It has been 22 years since The Matrix popularised the idea that reality is an illusion and that we are all actually lying in pods of fluid, serving as nutrients for machines. It sounds fantastical to most people – typical science fiction – but there are certain scientists and philosophers who believe that The Matrix, along with the long-awaited sequel The Matrix Resurrections, raises some serious questions of whether we really are living in a computer simulation.


So, are we? You take the blue pill and the article ends. You close the website and go back to descaling the kettle. You take the red pill and you keep on reading and Rizwan Virk, computer scientist and author of The Simulation Hypothesis, will show you how deep the rabbit hole goes.

“I think it’s more likely than not that we are in some kind of simulation,” says Virk, whose book is built upon a 2003 paper by Oxford philosopher Nick Bostrom that asks whether we are living in a computer simulation. It argues that the most probable outcome, among three options, is that an advanced civilisation will survive long enough to be able to develop the technology to create various simulated worlds.

“This means that there are many simulated realities and there’s only one base reality,” explains Virk. “Therefore, which reality are you most likely to be in – the 99 simulated realities or the one base reality? You’re more likely to be in the 99.”

It’s a theory that is yet to be proved, but it hasn’t been disproved either. One of Virk’s big arguments is based on physicist John Wheeler’s phrase ‘it from bit’, the idea that the basis of the Universe is not energy or matter but information, with each subatomic particle representing a bit. “We can basically 3D print any object, and genes are just data,” says Virk.

This feeds into his larger argument that if the multiverse – the hypothesis that every time a decision is made, it creates a new timeline – is real, it backs up the premise that reality is digital rather than physical. “There’s nothing in nature that duplicates an entire large physical object, particularly in an instant,” he says, “but it is pretty easy to duplicate information and then render that information as needed.”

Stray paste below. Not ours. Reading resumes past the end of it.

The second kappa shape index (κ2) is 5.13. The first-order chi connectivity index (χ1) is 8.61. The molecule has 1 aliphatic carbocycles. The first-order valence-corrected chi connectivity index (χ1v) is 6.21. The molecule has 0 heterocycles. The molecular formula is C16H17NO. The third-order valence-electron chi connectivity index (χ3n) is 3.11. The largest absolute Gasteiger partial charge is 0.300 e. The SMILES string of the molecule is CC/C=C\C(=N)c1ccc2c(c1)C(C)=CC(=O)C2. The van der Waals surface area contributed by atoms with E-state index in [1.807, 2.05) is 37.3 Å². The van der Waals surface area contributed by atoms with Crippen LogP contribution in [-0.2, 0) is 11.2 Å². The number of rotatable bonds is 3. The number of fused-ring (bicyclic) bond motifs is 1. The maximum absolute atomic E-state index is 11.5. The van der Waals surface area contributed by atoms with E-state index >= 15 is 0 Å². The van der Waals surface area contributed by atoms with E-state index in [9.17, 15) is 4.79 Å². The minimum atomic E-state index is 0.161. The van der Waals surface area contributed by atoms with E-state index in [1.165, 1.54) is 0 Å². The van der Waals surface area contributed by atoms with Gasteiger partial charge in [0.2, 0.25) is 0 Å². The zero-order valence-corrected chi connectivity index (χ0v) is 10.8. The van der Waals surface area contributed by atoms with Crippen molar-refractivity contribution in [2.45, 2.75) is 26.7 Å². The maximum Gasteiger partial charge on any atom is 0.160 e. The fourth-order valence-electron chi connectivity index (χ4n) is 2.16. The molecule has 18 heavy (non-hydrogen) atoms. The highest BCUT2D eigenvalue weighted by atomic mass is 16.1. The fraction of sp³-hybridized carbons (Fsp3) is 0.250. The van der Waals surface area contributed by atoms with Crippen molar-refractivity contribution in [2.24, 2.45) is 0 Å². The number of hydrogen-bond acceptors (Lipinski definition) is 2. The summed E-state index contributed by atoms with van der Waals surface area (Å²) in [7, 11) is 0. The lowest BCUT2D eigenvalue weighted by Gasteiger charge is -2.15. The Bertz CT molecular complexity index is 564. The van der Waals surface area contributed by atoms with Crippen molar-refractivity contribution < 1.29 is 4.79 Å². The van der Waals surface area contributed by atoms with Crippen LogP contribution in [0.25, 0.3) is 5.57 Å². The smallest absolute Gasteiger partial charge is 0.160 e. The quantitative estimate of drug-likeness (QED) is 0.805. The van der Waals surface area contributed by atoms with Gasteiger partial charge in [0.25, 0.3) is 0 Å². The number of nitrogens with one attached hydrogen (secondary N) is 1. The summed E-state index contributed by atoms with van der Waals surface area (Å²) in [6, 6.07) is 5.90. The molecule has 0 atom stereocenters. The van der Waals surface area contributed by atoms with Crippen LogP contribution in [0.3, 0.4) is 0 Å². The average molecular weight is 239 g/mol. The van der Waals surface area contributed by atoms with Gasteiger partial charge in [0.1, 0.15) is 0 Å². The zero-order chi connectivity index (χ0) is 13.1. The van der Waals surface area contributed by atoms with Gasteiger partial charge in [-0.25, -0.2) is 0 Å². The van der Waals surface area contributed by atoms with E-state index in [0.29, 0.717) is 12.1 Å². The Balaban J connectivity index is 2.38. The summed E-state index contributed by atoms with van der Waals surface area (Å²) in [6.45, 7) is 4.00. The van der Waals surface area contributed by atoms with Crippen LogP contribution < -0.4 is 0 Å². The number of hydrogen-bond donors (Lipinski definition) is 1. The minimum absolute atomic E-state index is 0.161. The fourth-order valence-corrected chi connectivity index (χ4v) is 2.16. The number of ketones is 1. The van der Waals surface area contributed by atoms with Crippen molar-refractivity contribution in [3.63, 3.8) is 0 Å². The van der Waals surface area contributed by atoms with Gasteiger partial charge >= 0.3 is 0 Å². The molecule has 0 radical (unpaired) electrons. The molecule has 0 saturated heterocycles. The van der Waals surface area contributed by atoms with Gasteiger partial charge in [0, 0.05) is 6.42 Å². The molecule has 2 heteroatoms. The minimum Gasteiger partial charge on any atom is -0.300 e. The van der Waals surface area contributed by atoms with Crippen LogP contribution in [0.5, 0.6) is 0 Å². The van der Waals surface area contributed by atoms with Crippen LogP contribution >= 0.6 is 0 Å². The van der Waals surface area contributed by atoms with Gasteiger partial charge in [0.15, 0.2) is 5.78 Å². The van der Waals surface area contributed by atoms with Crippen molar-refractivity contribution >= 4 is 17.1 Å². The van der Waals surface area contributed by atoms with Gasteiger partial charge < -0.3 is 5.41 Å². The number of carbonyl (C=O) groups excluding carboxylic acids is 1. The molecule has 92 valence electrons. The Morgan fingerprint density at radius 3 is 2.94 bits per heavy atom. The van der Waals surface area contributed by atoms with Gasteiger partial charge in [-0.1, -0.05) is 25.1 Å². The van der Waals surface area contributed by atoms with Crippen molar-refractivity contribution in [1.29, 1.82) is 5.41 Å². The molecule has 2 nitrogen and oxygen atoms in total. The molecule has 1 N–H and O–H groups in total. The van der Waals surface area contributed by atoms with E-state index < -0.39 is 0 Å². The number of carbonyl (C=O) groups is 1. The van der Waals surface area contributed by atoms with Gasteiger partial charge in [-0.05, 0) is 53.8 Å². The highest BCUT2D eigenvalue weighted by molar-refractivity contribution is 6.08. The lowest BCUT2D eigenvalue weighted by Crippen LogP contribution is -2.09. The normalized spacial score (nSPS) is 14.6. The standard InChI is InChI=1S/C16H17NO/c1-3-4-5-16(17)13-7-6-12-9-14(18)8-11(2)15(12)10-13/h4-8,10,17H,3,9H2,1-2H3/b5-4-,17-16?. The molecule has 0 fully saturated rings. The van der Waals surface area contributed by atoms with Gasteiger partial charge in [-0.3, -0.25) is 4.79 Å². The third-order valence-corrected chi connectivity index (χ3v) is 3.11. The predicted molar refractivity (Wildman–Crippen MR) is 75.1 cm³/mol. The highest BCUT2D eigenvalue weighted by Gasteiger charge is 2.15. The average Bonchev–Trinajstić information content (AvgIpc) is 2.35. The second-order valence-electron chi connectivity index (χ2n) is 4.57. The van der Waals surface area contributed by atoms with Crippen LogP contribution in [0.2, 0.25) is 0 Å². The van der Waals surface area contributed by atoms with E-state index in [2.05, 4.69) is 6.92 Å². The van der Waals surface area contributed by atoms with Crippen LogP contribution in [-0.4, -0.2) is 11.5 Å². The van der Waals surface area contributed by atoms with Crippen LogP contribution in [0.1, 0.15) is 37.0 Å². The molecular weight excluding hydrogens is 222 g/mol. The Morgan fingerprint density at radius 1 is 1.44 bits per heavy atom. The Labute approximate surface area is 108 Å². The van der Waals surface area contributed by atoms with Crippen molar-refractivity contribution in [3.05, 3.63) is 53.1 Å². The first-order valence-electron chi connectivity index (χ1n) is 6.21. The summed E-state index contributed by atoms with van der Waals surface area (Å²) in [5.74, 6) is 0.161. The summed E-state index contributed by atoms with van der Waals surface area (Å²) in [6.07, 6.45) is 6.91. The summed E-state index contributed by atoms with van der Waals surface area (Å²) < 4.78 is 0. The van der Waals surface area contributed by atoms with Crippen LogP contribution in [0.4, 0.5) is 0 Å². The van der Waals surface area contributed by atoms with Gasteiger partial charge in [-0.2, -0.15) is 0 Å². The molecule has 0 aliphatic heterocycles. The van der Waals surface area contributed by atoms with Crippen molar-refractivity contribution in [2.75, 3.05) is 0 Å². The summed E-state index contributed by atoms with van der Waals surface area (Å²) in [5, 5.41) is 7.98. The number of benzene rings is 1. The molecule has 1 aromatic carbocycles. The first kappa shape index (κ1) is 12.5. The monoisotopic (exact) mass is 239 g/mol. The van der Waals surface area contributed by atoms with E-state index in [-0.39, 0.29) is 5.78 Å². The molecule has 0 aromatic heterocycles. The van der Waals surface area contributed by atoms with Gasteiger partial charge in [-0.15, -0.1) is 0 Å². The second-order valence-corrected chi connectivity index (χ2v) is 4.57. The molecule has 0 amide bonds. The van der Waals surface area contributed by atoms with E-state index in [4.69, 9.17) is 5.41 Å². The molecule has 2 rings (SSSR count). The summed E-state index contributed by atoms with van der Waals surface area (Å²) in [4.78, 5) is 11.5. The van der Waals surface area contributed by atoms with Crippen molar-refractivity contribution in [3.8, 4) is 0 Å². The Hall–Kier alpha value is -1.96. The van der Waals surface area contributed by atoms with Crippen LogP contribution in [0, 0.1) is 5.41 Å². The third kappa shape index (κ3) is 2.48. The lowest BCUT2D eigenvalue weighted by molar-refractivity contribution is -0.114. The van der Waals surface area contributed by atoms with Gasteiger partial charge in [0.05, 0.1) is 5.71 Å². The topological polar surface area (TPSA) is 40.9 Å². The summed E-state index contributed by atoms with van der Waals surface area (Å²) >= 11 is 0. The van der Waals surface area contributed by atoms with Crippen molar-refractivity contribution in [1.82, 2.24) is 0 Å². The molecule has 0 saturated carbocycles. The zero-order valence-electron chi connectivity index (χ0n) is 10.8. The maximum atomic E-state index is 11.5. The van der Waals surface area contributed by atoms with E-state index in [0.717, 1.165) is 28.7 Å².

He also cites the observer effect, a phenomenon in physics in which the mere act of watching something can change it. “That doesn’t make sense if you live in a single physical reality,” says Virk, “but in video games we only render the world when you need to see it. That suggests we live in a rendered world, where reality only exists when it is observed.”

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Let’s say it’s true, let’s say that we are all living in a computer simulation: who or what is on the other side? “Some people say it’s aliens,” says Virk. “In Bostrom’s simulation argument, the simulations are what he calls ‘ancestor simulations’ conducted by future versions of ourselves. It would basically be like us simulating ancient Rome.”

And why would they want to run a simulation of our world? “Well, why do we run simulations? Usually it’s to figure out different possible outcomes. We might run a simulation of, say, global nuclear war or climate change. We might run it multiple times to see what scenarios are more likely to lead to destruction.”

But if we live in a computer simulation, then how does that affect our approach to life? Doesn’t it make everything meaningless?

“Some people say, ‘well, it doesn’t matter what you do’. For me, it’s not quite that,” explains Virk. “It’s more that I’ve chosen to play this game, I’ve chosen some of its quests and challenges. And it wouldn’t be a very interesting game if everything was easy.”

Verdict: The simulation theory is sound, and we love Keanu Reeves, so it looks like we’d better take the red pill.


About our expert, Rizwan Virk

Rizwan (“Riz”) Virk is a successful entrepreneur, investor, bestselling author, video game industry pioneer, and indie film producer. Riz received a BS in Computer Science from MIT, and a MS in Management from Stanford's GSB. 

Riz’s books include Startup Myths & Models, The Simulation Hypothesis, Zen Entrepreneurship, and Treasure Hunt: Follow Your Inner Clues to Find True Success.

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Stephen Kelly is a freelance culture and science journalist. He oversees BBC Science Focus's Popcorn Science feature, where every month we get an expert to weigh in on the plausibility of a newly released TV show or film. Beyond BBC Science Focus, he has written for such publications as The Guardian, The Telegraph, The I, BBC Culture, Wired, Total Film, Radio Times and Entertainment Weekly. He is a big fan of Studio Ghibli movies, the apparent football team Tottenham Hotspur and writing short biographies in the third person.